It could simply mean that neutrinos have less mass than photons, so that the true c should be the speed of neutrinos, not photons.
This was also brought up in the comments section at io9. There’s an element of truth to this observation, since we don’t know for certain that photons have zero mass. From an observational perspective, there’s no functional difference between “zero” and “too tiny to matter.”
But how small could the photon mass be and still be consistent with observations? Short answer: waaaay smaller than is required to explain the neutrino results. Long answer is a bit technical, so if you’re averse to equations, you may want to quit here.
Let’s play along and assume:
- Neutrinos are massless (which they clearly aren’t, since they oscillate) and travel at (which I will cease to call “the speed of light” for this discussion).
- Photons have some (as yet unknown) mass, .
- The disparity between the speed of light and neutrinos is:
where is the speed of the photon. This is the size of the difference we’re talking about, if we take the OPERA result literally.
- For our initial purposes, we’ll suppose that all calibration is done using light at (red).
- Special relativity is correct.
So, under these assumptions, how massive is the photon? Well, we can compute the factor easily enough:
Problem 1: This is not a big factor.
Protons in the LHC have a factor of something like 3500, which means that we would regularly produce particles traveling faster than light. We would notice that.
But, moving on…
Supposing this is the case, we can now compute the mass of the photon. The energy of a relativistic particle can be computed from its wavelength:
we can compute:
I should point out that this wouldn’t account for dark energy or anything like that. The mass-energy for a photon would be only about 0.01 eV, and even in aggregate would constitute less total mass than protons and neutrons.
But even at this tiny mass…
Problem 2: Photons would be non-relativistic, even in the Infrared.
To put things in perspective, thermal emissions given off by people (approximately) are about 0.02eV. If half of that is mass energy, then the photons would move at much less than c. We’d notice. Even worse, photons from the cosmic microwave background (T=3K), are a hundred times smaller. The spectrum wouldn’t even look like what we normally consider thermal, but observationally it does and to insane precision.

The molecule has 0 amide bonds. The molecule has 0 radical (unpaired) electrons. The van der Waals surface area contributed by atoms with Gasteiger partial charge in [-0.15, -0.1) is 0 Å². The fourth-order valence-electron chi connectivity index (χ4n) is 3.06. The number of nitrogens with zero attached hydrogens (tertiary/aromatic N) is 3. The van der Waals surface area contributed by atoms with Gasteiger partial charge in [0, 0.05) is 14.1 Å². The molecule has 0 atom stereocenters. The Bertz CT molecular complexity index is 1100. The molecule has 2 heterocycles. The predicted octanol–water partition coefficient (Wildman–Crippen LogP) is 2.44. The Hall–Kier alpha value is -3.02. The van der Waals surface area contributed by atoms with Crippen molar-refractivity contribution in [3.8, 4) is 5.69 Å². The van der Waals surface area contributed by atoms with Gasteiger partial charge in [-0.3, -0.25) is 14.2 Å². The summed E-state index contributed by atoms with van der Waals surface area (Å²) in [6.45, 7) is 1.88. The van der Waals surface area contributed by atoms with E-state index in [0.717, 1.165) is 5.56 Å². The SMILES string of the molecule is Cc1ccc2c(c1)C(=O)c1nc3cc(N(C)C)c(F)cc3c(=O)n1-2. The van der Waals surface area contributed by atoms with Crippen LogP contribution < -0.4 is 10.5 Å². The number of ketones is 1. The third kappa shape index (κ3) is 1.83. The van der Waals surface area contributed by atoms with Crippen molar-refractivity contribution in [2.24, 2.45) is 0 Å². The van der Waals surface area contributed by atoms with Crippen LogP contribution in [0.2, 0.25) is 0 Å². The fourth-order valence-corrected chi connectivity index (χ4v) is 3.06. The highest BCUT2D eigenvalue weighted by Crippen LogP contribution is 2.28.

But even stranger, photons are the carrier particle for electromagnetism. If you have a massive carrier particle, it drops off after a finite range.
Problem 3: Electromagnetism would be a short-range force.
The range of a force with a mediator particle, is:
where is the Planck length (around ) and is the Planck mass (around ).
You’ll notice that if the mass of the mediator goes to zero, the force becomes universally long range. For the massive photon, this would yield:
Magnets and capacitors and so forth wouldn’t work on even remotely macroscopic scales.
Even worse, we know that magnetic fields operate on the earth (and really, on scales of the solar system and Galaxy, but since your compass works, let’s just focus on the earth), meaning that the maximum possible photon mass consistent with earth-scale magnetic fields is a factor of times smaller than what we’re discussing here.
Finally, there’s the fact that if the photon were massive, different frequencies would travel at different speeds.
Problem 4: Blue light would travel much faster than red.
I’ve done the equations already, but using this mass, we’d find:
But since the uncertainty in the speed of light is much less than 1 m/s (or really, since the uncertainty in the definition of the meter is that small fractionally), we’d notice this effect, even using just visible light.
And remember, all of this is based on assuming the minimum possible photon mass consistent with the explanation provided. If neutrinos also have mass (which they do) photons would have to be even more massive.
In summary: The OPERA results probably don’t tell us anything new about how photons work.